A beautiful and somewhat rare phenomenon has graced the Grand Canyon for the second time this winter.
A sea of fog filled the canyon on Thursday, flowing through the rock formations that tower above the Colorado River. Battleship Rock on the South Rim (seen below) “truly looked like a ship today, cutting through the waves,” said the Interior Department.
Today, visitors to the #GrandCanyon National Park (@grandcanyonnps) in #Arizona got to see this stunning sight. This #weather phenomenon is called a total cloud inversion, and it happens when the air near the ground is cooler than the air above it, creating a sea of clouds. While typically a rare event, this is the second cloud inversion at the Grand Canyon in six weeks. Pictured here is the #SouthRim's "Battleship," which truly looked like a ship today, cutting through the waves. Photo by M. Quinn, #NationalPark Service.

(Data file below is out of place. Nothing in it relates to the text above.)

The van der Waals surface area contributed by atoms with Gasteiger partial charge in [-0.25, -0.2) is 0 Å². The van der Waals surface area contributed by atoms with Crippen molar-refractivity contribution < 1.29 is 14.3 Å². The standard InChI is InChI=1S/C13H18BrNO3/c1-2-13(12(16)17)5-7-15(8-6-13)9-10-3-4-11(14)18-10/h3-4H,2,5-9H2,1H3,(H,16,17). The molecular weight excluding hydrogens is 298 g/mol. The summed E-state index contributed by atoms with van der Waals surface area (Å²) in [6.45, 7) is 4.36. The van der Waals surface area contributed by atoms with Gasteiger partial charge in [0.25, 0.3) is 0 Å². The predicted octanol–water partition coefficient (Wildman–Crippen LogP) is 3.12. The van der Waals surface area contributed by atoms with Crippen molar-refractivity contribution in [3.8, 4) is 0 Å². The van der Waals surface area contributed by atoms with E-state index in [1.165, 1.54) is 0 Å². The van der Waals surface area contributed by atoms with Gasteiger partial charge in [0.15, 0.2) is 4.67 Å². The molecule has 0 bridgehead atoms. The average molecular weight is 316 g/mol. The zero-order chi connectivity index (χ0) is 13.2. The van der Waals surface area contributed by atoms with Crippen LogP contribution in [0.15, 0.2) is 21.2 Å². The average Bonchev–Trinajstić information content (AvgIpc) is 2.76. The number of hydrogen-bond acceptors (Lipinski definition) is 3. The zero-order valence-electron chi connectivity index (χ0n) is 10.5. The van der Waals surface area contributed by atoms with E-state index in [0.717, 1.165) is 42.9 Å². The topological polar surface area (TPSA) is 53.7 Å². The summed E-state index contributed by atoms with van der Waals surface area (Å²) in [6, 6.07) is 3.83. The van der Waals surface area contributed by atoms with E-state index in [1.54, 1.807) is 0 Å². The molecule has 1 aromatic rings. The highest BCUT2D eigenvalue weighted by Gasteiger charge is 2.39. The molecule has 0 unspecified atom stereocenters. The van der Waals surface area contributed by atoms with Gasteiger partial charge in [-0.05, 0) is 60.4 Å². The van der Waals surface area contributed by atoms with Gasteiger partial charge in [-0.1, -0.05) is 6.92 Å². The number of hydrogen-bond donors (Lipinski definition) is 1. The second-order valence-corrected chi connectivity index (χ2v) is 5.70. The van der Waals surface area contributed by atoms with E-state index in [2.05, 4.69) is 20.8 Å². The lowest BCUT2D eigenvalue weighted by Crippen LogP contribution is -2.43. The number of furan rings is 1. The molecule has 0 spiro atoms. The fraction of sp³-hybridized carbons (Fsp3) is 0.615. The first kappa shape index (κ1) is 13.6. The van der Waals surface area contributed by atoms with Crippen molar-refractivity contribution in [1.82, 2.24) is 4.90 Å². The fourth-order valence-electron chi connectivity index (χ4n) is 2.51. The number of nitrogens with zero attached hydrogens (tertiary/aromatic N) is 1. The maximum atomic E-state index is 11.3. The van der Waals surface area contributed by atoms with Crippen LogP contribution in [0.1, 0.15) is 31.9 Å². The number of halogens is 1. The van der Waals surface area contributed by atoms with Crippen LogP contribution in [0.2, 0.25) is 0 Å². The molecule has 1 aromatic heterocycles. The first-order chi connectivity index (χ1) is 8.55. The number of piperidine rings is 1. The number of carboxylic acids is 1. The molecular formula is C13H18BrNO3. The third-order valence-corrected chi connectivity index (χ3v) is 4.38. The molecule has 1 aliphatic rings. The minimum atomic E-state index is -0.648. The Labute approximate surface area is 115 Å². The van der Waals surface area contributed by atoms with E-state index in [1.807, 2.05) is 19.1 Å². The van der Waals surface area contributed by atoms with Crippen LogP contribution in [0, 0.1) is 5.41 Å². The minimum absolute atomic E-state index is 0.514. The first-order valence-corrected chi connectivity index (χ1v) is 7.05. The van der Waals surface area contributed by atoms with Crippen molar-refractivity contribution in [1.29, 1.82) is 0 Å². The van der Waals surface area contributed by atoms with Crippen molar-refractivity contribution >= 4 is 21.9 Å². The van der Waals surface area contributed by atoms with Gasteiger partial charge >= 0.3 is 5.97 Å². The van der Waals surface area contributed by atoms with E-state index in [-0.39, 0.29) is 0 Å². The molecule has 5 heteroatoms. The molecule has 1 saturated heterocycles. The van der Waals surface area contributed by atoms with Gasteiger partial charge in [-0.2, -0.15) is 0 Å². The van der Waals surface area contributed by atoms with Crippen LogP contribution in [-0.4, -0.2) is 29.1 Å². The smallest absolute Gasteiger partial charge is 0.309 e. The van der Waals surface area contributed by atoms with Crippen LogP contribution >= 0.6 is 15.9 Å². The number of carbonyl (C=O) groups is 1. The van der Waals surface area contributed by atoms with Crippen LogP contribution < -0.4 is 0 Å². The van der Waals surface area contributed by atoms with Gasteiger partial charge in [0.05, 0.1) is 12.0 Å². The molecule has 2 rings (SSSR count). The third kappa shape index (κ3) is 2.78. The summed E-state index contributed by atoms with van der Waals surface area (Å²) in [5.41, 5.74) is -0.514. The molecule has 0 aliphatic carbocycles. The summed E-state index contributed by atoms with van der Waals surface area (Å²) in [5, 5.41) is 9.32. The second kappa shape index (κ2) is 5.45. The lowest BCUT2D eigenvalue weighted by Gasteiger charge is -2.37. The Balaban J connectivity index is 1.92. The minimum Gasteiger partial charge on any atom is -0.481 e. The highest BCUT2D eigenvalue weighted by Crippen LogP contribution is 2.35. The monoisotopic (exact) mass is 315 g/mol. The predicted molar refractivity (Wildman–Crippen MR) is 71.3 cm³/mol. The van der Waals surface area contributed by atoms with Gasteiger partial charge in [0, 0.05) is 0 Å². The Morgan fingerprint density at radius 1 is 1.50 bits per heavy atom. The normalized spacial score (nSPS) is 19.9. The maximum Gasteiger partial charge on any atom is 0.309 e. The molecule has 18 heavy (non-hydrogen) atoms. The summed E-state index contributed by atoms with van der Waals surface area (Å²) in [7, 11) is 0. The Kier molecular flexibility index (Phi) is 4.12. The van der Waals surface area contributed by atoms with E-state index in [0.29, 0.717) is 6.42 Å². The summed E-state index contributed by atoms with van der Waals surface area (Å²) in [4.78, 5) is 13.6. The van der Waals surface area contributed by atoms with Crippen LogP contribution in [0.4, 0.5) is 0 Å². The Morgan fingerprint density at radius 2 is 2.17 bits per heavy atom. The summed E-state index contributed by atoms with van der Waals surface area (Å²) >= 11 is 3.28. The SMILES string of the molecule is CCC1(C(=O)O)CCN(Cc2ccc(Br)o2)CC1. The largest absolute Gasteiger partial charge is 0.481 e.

The fog is formed by a total cloud inversion, which occurs when cold air is trapped in the canyon and topped by a layer of warm air. If the moisture in the cold pool is sufficient, condensation will occur and fog will form.
“While typically a rare event, this is the second cloud inversion at the Grand Canyon in six weeks,” said the Interior Department.
These total inversions are actually a rare event, according to the National Weather Service, who says that the phenomenon typically happens just once every several years. The previous total cloud inversion was in mid-December.